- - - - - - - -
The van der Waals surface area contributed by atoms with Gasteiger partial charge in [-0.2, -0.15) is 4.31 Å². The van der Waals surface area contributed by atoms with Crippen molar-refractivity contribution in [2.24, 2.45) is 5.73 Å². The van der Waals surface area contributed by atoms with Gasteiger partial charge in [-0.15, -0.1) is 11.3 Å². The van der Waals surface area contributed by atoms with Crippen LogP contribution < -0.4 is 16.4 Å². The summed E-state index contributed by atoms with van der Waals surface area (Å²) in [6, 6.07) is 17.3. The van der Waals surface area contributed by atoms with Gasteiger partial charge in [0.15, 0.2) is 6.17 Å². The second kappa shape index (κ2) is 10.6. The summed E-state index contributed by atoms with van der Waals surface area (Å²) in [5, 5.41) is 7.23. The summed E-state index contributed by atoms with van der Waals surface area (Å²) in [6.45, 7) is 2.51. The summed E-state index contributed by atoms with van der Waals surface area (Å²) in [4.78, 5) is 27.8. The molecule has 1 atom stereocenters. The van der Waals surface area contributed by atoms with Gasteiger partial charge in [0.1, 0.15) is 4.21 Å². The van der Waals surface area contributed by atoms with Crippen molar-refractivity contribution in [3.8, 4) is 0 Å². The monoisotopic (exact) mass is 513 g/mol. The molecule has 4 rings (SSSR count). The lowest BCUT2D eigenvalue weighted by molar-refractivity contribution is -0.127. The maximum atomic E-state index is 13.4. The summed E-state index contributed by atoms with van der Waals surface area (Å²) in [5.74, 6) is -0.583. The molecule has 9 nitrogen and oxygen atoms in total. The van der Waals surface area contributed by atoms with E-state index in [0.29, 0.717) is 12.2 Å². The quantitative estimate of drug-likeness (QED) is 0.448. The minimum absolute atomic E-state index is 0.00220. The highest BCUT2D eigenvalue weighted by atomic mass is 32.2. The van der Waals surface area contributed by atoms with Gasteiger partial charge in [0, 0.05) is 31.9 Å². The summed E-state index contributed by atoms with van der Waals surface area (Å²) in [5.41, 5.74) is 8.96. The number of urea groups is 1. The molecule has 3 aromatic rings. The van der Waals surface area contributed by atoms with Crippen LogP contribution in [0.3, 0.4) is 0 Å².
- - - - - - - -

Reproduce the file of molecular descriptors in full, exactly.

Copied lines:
The van der Waals surface area contributed by atoms with Gasteiger partial charge in [-0.2, -0.15) is 4.31 Å². The van der Waals surface area contributed by atoms with Crippen molar-refractivity contribution in [2.24, 2.45) is 5.73 Å². The van der Waals surface area contributed by atoms with Gasteiger partial charge in [-0.15, -0.1) is 11.3 Å². The van der Waals surface area contributed by atoms with Crippen LogP contribution < -0.4 is 16.4 Å². The summed E-state index contributed by atoms with van der Waals surface area (Å²) in [6, 6.07) is 17.3. The van der Waals surface area contributed by atoms with Gasteiger partial charge in [0.15, 0.2) is 6.17 Å². The second kappa shape index (κ2) is 10.6. The summed E-state index contributed by atoms with van der Waals surface area (Å²) in [5, 5.41) is 7.23. The summed E-state index contributed by atoms with van der Waals surface area (Å²) in [6.45, 7) is 2.51. The summed E-state index contributed by atoms with van der Waals surface area (Å²) in [4.78, 5) is 27.8. The molecule has 1 atom stereocenters. The van der Waals surface area contributed by atoms with Gasteiger partial charge in [0.1, 0.15) is 4.21 Å². The van der Waals surface area contributed by atoms with Crippen molar-refractivity contribution in [3.8, 4) is 0 Å². The monoisotopic (exact) mass is 513 g/mol. The molecule has 4 rings (SSSR count). The lowest BCUT2D eigenvalue weighted by molar-refractivity contribution is -0.127. The maximum atomic E-state index is 13.4. The summed E-state index contributed by atoms with van der Waals surface area (Å²) in [5.74, 6) is -0.583. The molecule has 9 nitrogen and oxygen atoms in total. The van der Waals surface area contributed by atoms with E-state index in [0.29, 0.717) is 12.2 Å². The quantitative estimate of drug-likeness (QED) is 0.448. The minimum absolute atomic E-state index is 0.00220. The highest BCUT2D eigenvalue weighted by atomic mass is 32.2. The van der Waals surface area contributed by atoms with Gasteiger partial charge in [0, 0.05) is 31.9 Å². The summed E-state index contributed by atoms with van der Waals surface area (Å²) in [5.41, 5.74) is 8.96. The number of urea groups is 1. The molecule has 3 aromatic rings. The van der Waals surface area contributed by atoms with Crippen LogP contribution in [0.3, 0.4) is 0 Å².